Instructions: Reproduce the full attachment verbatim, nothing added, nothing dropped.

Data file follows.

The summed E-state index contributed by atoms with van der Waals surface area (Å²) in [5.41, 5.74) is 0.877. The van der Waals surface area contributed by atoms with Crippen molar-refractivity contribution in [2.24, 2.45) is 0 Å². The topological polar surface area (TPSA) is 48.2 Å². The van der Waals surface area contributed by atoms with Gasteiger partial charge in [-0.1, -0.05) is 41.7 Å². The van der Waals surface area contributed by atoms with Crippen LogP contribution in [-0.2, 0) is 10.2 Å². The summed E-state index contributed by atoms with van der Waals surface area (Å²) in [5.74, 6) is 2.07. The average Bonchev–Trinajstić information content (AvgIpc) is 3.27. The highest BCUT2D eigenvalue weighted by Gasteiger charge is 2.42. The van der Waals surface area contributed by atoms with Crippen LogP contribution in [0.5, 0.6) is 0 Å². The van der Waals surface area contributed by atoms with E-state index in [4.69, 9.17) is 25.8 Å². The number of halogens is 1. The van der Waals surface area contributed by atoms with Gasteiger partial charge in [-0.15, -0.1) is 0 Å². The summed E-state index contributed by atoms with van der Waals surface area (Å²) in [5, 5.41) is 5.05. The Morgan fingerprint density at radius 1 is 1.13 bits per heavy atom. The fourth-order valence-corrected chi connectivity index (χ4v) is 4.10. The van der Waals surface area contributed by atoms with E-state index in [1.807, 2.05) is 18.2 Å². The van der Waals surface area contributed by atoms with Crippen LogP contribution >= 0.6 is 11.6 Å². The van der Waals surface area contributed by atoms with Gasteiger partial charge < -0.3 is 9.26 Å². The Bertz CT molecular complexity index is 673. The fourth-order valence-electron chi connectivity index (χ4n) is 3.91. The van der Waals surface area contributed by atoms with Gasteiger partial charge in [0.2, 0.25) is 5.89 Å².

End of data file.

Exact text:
The summed E-state index contributed by atoms with van der Waals surface area (Å²) in [5.41, 5.74) is 0.877. The van der Waals surface area contributed by atoms with Crippen molar-refractivity contribution in [2.24, 2.45) is 0 Å². The topological polar surface area (TPSA) is 48.2 Å². The van der Waals surface area contributed by atoms with Gasteiger partial charge in [-0.1, -0.05) is 41.7 Å². The van der Waals surface area contributed by atoms with Crippen LogP contribution in [-0.2, 0) is 10.2 Å². The summed E-state index contributed by atoms with van der Waals surface area (Å²) in [5.74, 6) is 2.07. The average Bonchev–Trinajstić information content (AvgIpc) is 3.27. The highest BCUT2D eigenvalue weighted by Gasteiger charge is 2.42. The van der Waals surface area contributed by atoms with Crippen LogP contribution in [0.5, 0.6) is 0 Å². The van der Waals surface area contributed by atoms with E-state index in [4.69, 9.17) is 25.8 Å². The number of halogens is 1. The van der Waals surface area contributed by atoms with Gasteiger partial charge in [-0.15, -0.1) is 0 Å². The summed E-state index contributed by atoms with van der Waals surface area (Å²) in [5, 5.41) is 5.05. The Morgan fingerprint density at radius 1 is 1.13 bits per heavy atom. The fourth-order valence-corrected chi connectivity index (χ4v) is 4.10. The van der Waals surface area contributed by atoms with E-state index in [1.807, 2.05) is 18.2 Å². The van der Waals surface area contributed by atoms with Crippen LogP contribution >= 0.6 is 11.6 Å². The van der Waals surface area contributed by atoms with Gasteiger partial charge < -0.3 is 9.26 Å². The Bertz CT molecular complexity index is 673. The fourth-order valence-electron chi connectivity index (χ4n) is 3.91. The van der Waals surface area contributed by atoms with Gasteiger partial charge in [0.2, 0.25) is 5.89 Å².